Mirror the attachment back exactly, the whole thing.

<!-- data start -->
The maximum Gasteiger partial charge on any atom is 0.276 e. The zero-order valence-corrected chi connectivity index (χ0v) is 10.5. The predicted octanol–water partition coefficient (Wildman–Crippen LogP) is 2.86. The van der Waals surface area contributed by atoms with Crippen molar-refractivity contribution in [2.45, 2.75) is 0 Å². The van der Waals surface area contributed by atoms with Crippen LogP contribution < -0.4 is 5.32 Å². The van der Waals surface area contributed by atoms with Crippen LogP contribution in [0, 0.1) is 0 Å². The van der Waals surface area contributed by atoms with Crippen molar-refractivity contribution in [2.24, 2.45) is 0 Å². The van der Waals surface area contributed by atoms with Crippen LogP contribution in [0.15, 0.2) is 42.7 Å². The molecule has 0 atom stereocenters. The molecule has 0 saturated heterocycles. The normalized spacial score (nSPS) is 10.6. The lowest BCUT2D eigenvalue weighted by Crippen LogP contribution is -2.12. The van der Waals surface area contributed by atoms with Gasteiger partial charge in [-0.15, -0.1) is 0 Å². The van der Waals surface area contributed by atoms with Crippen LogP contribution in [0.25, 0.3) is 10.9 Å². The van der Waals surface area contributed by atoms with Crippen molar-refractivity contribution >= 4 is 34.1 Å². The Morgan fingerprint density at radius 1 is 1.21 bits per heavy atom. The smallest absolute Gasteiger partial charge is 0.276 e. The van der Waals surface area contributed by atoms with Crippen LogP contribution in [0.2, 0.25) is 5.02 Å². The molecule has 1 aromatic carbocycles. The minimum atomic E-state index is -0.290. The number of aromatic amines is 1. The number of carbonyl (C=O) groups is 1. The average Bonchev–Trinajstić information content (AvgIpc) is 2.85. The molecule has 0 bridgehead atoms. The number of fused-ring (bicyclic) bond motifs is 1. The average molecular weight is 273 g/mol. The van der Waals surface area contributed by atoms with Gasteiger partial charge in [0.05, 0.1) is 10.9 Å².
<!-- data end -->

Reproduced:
The maximum Gasteiger partial charge on any atom is 0.276 e. The zero-order valence-corrected chi connectivity index (χ0v) is 10.5. The predicted octanol–water partition coefficient (Wildman–Crippen LogP) is 2.86. The van der Waals surface area contributed by atoms with Crippen molar-refractivity contribution in [2.45, 2.75) is 0 Å². The van der Waals surface area contributed by atoms with Crippen LogP contribution < -0.4 is 5.32 Å². The van der Waals surface area contributed by atoms with Crippen LogP contribution in [0, 0.1) is 0 Å². The van der Waals surface area contributed by atoms with Crippen molar-refractivity contribution in [2.24, 2.45) is 0 Å². The van der Waals surface area contributed by atoms with Crippen LogP contribution in [0.15, 0.2) is 42.7 Å². The molecule has 0 atom stereocenters. The molecule has 0 saturated heterocycles. The normalized spacial score (nSPS) is 10.6. The lowest BCUT2D eigenvalue weighted by Crippen LogP contribution is -2.12. The van der Waals surface area contributed by atoms with Gasteiger partial charge in [-0.15, -0.1) is 0 Å². The van der Waals surface area contributed by atoms with Crippen LogP contribution in [0.25, 0.3) is 10.9 Å². The van der Waals surface area contributed by atoms with Crippen molar-refractivity contribution >= 4 is 34.1 Å². The Morgan fingerprint density at radius 1 is 1.21 bits per heavy atom. The smallest absolute Gasteiger partial charge is 0.276 e. The van der Waals surface area contributed by atoms with Crippen LogP contribution in [0.2, 0.25) is 5.02 Å². The molecule has 1 aromatic carbocycles. The minimum atomic E-state index is -0.290. The number of aromatic amines is 1. The number of carbonyl (C=O) groups is 1. The average Bonchev–Trinajstić information content (AvgIpc) is 2.85. The molecule has 0 bridgehead atoms. The number of fused-ring (bicyclic) bond motifs is 1. The average molecular weight is 273 g/mol. The van der Waals surface area contributed by atoms with Gasteiger partial charge in [0.05, 0.1) is 10.9 Å².